I can clearly remember leaving Kilcreggan, waiting for the ferry to take me across the Clyde and from there to the airport to fly to Montreal. A leaving, it certainly was, but not a permanent one. I was leaving on a research trip to Canada and the United States to retrace the steps of all those Celts who have crossed the Atlantic to emigrate.
I have emigrated – from Ireland to Scotland. It may not seem like a big deal – and we speak the same language after all, but Scotland is not Ireland with all that that implies, and so....I don’t really belong.
Now more than any time in recent memory the issue of migration and national identity looms large in the political arena and in the daily lives of so many in our communities who are either accommodating people from another country who are trying to fit in here, or who are trying to fit in here, having come from a different country.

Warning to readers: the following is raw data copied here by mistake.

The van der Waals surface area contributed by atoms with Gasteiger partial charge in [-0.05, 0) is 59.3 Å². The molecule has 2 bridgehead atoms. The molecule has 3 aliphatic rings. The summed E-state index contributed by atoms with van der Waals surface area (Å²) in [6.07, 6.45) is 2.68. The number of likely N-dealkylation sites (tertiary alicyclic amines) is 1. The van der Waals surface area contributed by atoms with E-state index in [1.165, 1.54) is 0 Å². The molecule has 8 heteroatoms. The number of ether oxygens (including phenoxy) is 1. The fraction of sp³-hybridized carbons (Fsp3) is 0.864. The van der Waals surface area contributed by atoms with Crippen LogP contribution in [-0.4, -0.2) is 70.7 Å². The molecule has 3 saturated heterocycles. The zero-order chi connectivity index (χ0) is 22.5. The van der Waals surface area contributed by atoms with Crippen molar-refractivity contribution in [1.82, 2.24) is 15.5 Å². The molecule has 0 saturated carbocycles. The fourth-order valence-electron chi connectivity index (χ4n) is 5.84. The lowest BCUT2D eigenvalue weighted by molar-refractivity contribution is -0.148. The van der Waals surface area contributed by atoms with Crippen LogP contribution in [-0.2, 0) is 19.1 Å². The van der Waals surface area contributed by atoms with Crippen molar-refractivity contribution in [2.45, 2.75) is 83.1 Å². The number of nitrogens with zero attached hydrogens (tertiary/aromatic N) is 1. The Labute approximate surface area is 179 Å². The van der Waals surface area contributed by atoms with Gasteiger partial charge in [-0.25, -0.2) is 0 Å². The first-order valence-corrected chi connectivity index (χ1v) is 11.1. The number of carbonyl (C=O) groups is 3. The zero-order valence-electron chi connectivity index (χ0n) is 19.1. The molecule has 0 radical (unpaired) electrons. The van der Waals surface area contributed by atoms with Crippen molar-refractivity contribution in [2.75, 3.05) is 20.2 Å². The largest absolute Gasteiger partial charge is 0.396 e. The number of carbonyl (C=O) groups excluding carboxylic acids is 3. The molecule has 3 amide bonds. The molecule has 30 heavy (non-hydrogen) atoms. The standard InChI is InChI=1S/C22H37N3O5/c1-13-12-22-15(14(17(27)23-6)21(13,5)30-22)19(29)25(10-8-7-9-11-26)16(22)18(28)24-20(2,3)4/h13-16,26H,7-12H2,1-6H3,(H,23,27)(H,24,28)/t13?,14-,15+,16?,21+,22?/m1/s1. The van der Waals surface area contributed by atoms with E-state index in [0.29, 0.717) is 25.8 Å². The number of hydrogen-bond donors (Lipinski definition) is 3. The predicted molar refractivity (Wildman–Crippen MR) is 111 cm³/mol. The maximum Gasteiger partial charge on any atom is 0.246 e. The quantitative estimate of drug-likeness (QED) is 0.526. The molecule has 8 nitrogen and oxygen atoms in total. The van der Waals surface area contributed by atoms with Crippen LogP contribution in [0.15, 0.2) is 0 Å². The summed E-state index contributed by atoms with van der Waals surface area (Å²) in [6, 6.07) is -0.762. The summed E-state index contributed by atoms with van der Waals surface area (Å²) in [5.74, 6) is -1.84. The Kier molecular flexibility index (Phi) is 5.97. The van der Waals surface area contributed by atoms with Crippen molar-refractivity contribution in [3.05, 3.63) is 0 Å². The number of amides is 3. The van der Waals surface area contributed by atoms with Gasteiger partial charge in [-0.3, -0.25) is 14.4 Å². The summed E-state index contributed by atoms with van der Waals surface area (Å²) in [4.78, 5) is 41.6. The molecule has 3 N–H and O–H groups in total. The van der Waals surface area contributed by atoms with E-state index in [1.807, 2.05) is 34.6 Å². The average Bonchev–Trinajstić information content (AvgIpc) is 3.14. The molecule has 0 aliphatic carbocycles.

My new exhibition at Art Pistol in Glasgow opens tomorrow on this theme. This is the work I have produced in the wake of that trip across the Atlantic.
I wrote about not belonging in Scotland a wee while ago now, but it seems appropriate to quote it here.
My heart is squeezed and hard pressed Wrung out like an old bell
That never had a clapper;
Clapped out like the rungs
Of a rotten ladder
Cause I live in Glasgow
And I don’t belong.
Although you too have
Satsumas and holly,
Mangoes and cabbage
Kumquats and those pot scourers
That don’t do and much damage as Brillo All clamouring just the same
In Drumchapel as in Saintfield
I can’t sing the song
I don’t belong, I don’t belong